The following techniques were written by Ross Lonstein nearly two years ago. He was rather unsatisfied at the time with his work. Those of us in the computer industry have probably seen plenty of these in our daily work environments, and could better be titled Management Techniques NOT to do.


  • Hire the best employees you can possibly afford then ignore their input, micro-manage them and second-guess their decisions.
  • Recognize employees who develop new or extend existing skills by putting others in charge of related projects.
  • Keep staffing levels critically low.
  • Hire consultants to "relieve" the workload. Temporary employees do not raise head count and rumors of exorbitant hourly rates will engage staff as their new co-workers "come up to speed".
  • Criticism must be public to be effective.
  • Reward successful and overachieving employees with increased workloads. reduce the milieu of other staff accordingly.
  • Reward poor employees, beyond keeping them on the payroll, by offering them the same education and advancement opportunities as your stars.
  • Choose your subordinate managers carefully. Skilled, savvy people with good interpersonal and organizational skills can threaten your position; never promote these employees and they will leave under their own accord.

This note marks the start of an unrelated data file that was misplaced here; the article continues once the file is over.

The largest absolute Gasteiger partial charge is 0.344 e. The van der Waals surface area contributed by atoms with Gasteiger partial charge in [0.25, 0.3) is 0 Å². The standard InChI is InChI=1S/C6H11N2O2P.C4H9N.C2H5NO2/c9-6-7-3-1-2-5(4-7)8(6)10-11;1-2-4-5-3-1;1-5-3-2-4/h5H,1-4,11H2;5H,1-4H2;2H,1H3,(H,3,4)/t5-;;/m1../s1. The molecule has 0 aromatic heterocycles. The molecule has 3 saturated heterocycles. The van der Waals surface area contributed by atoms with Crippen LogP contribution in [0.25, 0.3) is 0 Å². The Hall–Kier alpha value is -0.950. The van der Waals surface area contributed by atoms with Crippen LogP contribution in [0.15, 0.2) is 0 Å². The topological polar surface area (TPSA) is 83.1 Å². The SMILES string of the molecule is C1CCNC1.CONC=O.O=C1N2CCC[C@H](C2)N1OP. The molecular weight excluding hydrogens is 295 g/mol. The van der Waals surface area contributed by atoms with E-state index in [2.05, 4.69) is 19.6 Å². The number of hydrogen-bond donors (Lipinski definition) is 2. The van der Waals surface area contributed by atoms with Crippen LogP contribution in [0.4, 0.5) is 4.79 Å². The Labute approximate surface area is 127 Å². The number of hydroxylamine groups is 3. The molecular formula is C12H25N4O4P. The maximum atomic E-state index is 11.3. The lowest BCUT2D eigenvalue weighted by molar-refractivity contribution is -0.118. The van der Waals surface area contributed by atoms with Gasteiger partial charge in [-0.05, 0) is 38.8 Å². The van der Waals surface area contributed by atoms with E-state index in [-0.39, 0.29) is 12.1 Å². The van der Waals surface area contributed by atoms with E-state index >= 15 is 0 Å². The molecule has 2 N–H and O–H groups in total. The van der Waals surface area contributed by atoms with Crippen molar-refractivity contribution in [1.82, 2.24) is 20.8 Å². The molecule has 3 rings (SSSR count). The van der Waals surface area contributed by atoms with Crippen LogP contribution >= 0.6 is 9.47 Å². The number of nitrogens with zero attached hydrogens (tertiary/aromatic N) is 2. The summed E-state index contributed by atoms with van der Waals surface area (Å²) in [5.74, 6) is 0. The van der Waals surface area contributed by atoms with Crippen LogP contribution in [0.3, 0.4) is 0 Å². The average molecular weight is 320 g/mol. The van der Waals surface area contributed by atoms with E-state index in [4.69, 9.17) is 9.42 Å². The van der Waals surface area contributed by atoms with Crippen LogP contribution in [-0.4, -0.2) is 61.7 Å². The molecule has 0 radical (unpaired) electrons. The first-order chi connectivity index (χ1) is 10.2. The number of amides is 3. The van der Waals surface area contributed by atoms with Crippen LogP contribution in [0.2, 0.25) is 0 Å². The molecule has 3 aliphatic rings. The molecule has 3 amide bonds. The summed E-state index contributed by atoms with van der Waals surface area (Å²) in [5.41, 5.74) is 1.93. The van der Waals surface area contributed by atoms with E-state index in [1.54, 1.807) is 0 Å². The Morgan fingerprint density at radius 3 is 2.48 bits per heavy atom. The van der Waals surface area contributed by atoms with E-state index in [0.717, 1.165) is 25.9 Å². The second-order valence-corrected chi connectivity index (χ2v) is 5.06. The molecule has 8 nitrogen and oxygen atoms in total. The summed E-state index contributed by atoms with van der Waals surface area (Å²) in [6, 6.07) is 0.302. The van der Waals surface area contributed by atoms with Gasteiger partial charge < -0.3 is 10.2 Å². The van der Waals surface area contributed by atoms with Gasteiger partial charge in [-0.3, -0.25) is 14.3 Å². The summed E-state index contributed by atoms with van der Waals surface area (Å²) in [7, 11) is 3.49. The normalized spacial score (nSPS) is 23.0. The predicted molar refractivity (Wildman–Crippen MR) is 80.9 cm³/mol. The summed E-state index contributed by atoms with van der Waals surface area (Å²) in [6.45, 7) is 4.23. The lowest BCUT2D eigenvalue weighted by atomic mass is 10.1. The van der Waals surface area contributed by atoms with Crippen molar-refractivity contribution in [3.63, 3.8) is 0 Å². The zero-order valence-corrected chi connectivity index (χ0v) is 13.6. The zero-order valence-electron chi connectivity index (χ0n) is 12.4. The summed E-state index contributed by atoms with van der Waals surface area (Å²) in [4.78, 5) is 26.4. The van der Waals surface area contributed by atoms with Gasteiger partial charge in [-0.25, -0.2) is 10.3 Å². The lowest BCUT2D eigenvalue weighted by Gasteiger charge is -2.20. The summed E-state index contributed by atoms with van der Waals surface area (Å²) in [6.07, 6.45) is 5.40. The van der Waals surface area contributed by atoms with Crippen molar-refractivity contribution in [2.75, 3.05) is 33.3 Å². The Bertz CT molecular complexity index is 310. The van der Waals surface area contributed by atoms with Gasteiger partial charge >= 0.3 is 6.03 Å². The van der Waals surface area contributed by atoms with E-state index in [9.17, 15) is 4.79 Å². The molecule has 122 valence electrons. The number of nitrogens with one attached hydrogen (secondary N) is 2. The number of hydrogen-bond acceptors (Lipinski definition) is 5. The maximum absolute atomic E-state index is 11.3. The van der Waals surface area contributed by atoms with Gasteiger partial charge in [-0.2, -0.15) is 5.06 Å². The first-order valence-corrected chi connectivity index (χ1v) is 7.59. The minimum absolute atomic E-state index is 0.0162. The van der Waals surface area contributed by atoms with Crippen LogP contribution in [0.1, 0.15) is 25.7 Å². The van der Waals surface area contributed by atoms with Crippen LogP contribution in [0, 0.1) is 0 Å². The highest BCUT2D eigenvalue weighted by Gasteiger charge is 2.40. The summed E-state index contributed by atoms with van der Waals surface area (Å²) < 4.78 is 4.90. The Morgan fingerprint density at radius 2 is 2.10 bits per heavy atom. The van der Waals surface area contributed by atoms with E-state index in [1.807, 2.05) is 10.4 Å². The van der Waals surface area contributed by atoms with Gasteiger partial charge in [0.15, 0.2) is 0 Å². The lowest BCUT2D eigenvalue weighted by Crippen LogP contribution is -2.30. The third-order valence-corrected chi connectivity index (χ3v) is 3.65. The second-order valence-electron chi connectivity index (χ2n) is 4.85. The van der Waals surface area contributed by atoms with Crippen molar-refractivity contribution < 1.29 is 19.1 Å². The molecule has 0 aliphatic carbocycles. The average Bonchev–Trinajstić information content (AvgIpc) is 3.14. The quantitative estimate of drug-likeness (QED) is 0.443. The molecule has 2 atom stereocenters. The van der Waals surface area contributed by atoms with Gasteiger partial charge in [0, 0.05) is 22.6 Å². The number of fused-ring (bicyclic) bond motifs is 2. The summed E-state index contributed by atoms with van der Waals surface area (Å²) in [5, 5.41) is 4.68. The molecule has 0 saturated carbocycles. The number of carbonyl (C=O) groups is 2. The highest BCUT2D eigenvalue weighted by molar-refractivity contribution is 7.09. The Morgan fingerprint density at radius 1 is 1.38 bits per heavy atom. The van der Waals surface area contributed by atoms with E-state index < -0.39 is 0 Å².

Project Management

  • Prioritize all tasks and projects equally.
  • Delay action on major and minor projects then make snap decisions.
  • Set arbitrary deadlines and stick to them.
  • Keep "top level" information to yourself and deluge staffers with innumerable details.
  • Publish standard operating procedures that are neither standard nor the procedure.
  • Define "corporate goals" near mid-year.
  • Use your investment portfolio as a handy guide for decision making.
  • Involve subordinates in the decision making process by having them attend a merry-go-round of unrelated meetings.
  • Establish a corporate Project Management Office then ignore it.

Corporate Culture

  • Maintain an atmosphere of crisis.
  • Recognize best practices by ignoring them, they'll go away.
  • Define "opportunities" in terms of additional work.
  • Require non-critical work to be performed after-hours, on weekends and over holidays.
  • Stratify management and encourage bureaucracy.
  • Create a "culture of meetings".
  • Base critical decisions upon incomplete or inaccurate information.
  • Encourage subcommitees.
  • Embrace the status quo. Decay is preferable to change.
  • Lavish praise on minor accomplishments.
  • Buck the trend by curtailing perks.
  • Silently live by the motto,"No policy is the best policy."
  • Keep the rumor trade busy by not stating objectives.
  • Publish costly, colorful, and content-free internal bulletins.

Reproduced with permission from Mr. Lonstein from Permission Email from Mr. Lonstein: "Sure keep a copy and display it. I appreciate that you asked. If you will indulge the vanity, I would like if you link back to my site ( in the attribution." Permission was requested using the All-purpose, handy-dandy Copyright Release/Permission Request Form.

Hot dang! This thing's CST Approved!